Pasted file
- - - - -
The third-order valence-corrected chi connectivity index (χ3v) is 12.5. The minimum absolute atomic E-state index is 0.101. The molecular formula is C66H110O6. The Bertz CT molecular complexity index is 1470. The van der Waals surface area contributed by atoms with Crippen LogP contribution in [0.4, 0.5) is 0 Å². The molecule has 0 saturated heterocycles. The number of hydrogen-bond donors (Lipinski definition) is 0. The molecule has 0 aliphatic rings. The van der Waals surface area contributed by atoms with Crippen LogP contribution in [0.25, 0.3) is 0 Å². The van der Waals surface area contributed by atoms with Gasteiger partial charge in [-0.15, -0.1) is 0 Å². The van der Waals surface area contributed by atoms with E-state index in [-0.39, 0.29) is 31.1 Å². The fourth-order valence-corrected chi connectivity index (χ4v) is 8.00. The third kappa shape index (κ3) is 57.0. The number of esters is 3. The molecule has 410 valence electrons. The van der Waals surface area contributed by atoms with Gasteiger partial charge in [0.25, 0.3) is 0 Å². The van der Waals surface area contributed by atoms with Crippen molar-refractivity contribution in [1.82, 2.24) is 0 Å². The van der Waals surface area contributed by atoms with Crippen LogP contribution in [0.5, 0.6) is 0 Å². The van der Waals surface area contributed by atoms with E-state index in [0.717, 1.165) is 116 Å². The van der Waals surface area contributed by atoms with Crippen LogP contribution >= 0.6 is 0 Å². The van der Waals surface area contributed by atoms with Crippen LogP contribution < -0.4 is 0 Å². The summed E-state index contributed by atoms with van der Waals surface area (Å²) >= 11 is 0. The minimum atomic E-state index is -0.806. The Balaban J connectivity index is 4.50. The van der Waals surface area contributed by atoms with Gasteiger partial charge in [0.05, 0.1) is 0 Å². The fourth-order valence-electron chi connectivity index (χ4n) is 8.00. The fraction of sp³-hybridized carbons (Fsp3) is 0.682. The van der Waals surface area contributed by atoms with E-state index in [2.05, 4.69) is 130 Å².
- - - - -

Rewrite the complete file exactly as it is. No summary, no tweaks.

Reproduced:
The third-order valence-corrected chi connectivity index (χ3v) is 12.5. The minimum absolute atomic E-state index is 0.101. The molecular formula is C66H110O6. The Bertz CT molecular complexity index is 1470. The van der Waals surface area contributed by atoms with Crippen LogP contribution in [0.4, 0.5) is 0 Å². The molecule has 0 saturated heterocycles. The number of hydrogen-bond donors (Lipinski definition) is 0. The molecule has 0 aliphatic rings. The van der Waals surface area contributed by atoms with Crippen LogP contribution in [0.25, 0.3) is 0 Å². The van der Waals surface area contributed by atoms with Gasteiger partial charge in [-0.15, -0.1) is 0 Å². The van der Waals surface area contributed by atoms with E-state index in [-0.39, 0.29) is 31.1 Å². The fourth-order valence-corrected chi connectivity index (χ4v) is 8.00. The third kappa shape index (κ3) is 57.0. The number of esters is 3. The molecule has 410 valence electrons. The van der Waals surface area contributed by atoms with Gasteiger partial charge in [0.25, 0.3) is 0 Å². The van der Waals surface area contributed by atoms with Crippen molar-refractivity contribution in [1.82, 2.24) is 0 Å². The van der Waals surface area contributed by atoms with Crippen LogP contribution in [0.5, 0.6) is 0 Å². The van der Waals surface area contributed by atoms with E-state index in [0.717, 1.165) is 116 Å². The van der Waals surface area contributed by atoms with Crippen LogP contribution >= 0.6 is 0 Å². The van der Waals surface area contributed by atoms with Crippen LogP contribution < -0.4 is 0 Å². The summed E-state index contributed by atoms with van der Waals surface area (Å²) >= 11 is 0. The minimum atomic E-state index is -0.806. The Balaban J connectivity index is 4.50. The van der Waals surface area contributed by atoms with Gasteiger partial charge in [0.05, 0.1) is 0 Å². The fourth-order valence-electron chi connectivity index (χ4n) is 8.00. The fraction of sp³-hybridized carbons (Fsp3) is 0.682. The van der Waals surface area contributed by atoms with E-state index in [2.05, 4.69) is 130 Å².